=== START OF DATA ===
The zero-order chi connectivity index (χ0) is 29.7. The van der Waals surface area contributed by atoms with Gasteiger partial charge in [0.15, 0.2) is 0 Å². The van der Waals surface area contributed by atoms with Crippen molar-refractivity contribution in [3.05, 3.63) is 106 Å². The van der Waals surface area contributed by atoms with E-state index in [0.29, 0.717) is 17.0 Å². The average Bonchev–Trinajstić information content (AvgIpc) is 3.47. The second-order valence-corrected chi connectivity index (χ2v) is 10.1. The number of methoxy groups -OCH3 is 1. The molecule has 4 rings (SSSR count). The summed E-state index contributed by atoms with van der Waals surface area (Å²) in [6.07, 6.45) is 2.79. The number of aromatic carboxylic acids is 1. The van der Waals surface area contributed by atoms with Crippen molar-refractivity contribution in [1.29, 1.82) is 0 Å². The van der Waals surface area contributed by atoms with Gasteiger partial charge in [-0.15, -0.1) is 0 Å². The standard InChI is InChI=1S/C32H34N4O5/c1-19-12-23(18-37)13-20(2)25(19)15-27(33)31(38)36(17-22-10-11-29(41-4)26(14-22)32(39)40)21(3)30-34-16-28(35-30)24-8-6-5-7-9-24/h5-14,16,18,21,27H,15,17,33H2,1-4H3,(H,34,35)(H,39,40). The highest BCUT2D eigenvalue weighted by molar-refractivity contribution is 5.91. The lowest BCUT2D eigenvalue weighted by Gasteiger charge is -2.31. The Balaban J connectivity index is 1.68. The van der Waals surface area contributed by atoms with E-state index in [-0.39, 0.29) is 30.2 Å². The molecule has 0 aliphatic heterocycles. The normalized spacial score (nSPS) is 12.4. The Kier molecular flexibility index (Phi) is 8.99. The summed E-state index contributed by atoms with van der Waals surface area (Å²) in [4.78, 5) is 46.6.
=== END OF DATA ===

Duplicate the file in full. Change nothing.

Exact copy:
The zero-order chi connectivity index (χ0) is 29.7. The van der Waals surface area contributed by atoms with Gasteiger partial charge in [0.15, 0.2) is 0 Å². The van der Waals surface area contributed by atoms with Crippen molar-refractivity contribution in [3.05, 3.63) is 106 Å². The van der Waals surface area contributed by atoms with E-state index in [0.29, 0.717) is 17.0 Å². The average Bonchev–Trinajstić information content (AvgIpc) is 3.47. The second-order valence-corrected chi connectivity index (χ2v) is 10.1. The number of methoxy groups -OCH3 is 1. The molecule has 4 rings (SSSR count). The summed E-state index contributed by atoms with van der Waals surface area (Å²) in [6.07, 6.45) is 2.79. The number of aromatic carboxylic acids is 1. The van der Waals surface area contributed by atoms with Crippen molar-refractivity contribution in [1.29, 1.82) is 0 Å². The van der Waals surface area contributed by atoms with Gasteiger partial charge in [-0.15, -0.1) is 0 Å². The standard InChI is InChI=1S/C32H34N4O5/c1-19-12-23(18-37)13-20(2)25(19)15-27(33)31(38)36(17-22-10-11-29(41-4)26(14-22)32(39)40)21(3)30-34-16-28(35-30)24-8-6-5-7-9-24/h5-14,16,18,21,27H,15,17,33H2,1-4H3,(H,34,35)(H,39,40). The highest BCUT2D eigenvalue weighted by molar-refractivity contribution is 5.91. The lowest BCUT2D eigenvalue weighted by Gasteiger charge is -2.31. The Balaban J connectivity index is 1.68. The van der Waals surface area contributed by atoms with E-state index in [-0.39, 0.29) is 30.2 Å². The molecule has 0 aliphatic heterocycles. The normalized spacial score (nSPS) is 12.4. The Kier molecular flexibility index (Phi) is 8.99. The summed E-state index contributed by atoms with van der Waals surface area (Å²) in [4.78, 5) is 46.6.